Printer Friendly

New date resets geologic clocks.

What if someone discovered that a day lasts 25.8 hours instead of 24? That's precisely the kind of revision scientists are now facing, after finding age problems with one of the more familiar yardsticks in Earth's history.

Researchers often use prominent changes in the planet's magnetic field as reference points for dating rocks. For more than a decade, they have considered the last major change as occurring 730,000 years ago, between the Brunhes and Matuyama geomagnetic periods. But recent experiments suggest this transition occurred 50,000 years earlier -- a finding that could substantially alter ideas about the past.

Geophysicist Michael McWilliams of Stanford University dated the Brunhes-Matuyama transition at 780,000 years ago using the argon-argon technique, a variation of the standard potassium-argon dating method. His finding confirms results reported last year by oceanographers who redated the transition using an entirely different technique, based on counting the number of Earth's orbital oscillations in ocean sediments. The previous age of 730,000 was determined from conventional potassium-argon dating, which can yield inaccurate results when used with certain types of rocks, McWilliams says.

He notes that the new age would solve some problems confronting scientists studying the San Andreas fault. Precise measurements across the fault suggest that the Pacific plate moves past North America at a rate of 48 millimeters per year. But a different type of estimate, based on magnetic lineations in the ocean, puts that speed at 51 millimeters per year. Redating the Brunhes-Matuyama transition eliminates the discrepancy, McWilliams says.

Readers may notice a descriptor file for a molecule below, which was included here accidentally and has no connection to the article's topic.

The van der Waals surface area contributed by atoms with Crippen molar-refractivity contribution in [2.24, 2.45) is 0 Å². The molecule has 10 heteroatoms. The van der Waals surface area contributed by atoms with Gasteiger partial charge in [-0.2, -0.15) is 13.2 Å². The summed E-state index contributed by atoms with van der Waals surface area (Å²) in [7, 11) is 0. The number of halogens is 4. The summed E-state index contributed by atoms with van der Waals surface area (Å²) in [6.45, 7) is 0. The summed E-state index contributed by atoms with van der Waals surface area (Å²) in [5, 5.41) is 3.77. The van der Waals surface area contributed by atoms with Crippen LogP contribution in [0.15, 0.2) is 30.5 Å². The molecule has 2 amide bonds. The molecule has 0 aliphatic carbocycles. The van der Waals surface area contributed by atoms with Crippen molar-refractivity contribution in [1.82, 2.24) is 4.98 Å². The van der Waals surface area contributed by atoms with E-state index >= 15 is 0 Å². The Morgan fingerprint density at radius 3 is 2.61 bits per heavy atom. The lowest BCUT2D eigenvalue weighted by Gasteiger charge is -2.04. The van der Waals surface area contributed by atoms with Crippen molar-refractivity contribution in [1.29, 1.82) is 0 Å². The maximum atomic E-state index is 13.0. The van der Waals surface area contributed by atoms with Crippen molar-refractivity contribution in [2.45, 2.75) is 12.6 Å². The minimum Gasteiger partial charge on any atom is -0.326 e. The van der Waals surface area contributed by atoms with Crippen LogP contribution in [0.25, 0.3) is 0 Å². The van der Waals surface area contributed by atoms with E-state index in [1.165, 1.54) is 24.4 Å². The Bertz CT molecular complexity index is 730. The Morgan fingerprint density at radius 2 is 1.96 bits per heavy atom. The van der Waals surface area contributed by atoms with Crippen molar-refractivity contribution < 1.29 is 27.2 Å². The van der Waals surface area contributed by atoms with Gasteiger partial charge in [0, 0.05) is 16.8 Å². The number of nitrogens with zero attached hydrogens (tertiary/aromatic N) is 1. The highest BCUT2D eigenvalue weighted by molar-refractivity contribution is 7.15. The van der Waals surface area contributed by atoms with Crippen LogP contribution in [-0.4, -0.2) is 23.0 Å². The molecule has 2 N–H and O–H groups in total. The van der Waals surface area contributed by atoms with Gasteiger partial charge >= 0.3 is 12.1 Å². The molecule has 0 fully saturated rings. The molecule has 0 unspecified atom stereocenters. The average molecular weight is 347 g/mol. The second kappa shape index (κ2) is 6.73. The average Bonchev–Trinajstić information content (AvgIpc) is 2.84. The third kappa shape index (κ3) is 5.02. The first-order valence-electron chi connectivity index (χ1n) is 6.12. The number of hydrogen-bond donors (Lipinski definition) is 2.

COPYRIGHT 1992 Science Service, Inc.
No portion of this article can be reproduced without the express written permission from the copyright holder.
Copyright 1992, Gale Group. All rights reserved. Gale Group is a Thomson Corporation Company.

Article Details
Printer friendly Cite/link Email Feedback
Title Annotation:geological dating
Author:Monastersky, Richard
Publication:Science News
Date:Jan 4, 1992
Previous Article:Earth burps and magnetic flips.
Next Article:Pinatubo begins its ozone assault.

Related Articles
Meteor linked to rich ores at Sudbury.
Another controversy over nuclear waste site.
New record for world's oldest rocks.
Coral corrects carbon dating problems.
Volcanic suspect in global murder mystery.
Glassy evidence of multiple crashes.
A date for all people.
Geology and Geography.
The Age of the Earth: from 4004 BC to AD 2002.
Rocky road.

Terms of use | Copyright © 2016 Farlex, Inc. | Feedback | For webmasters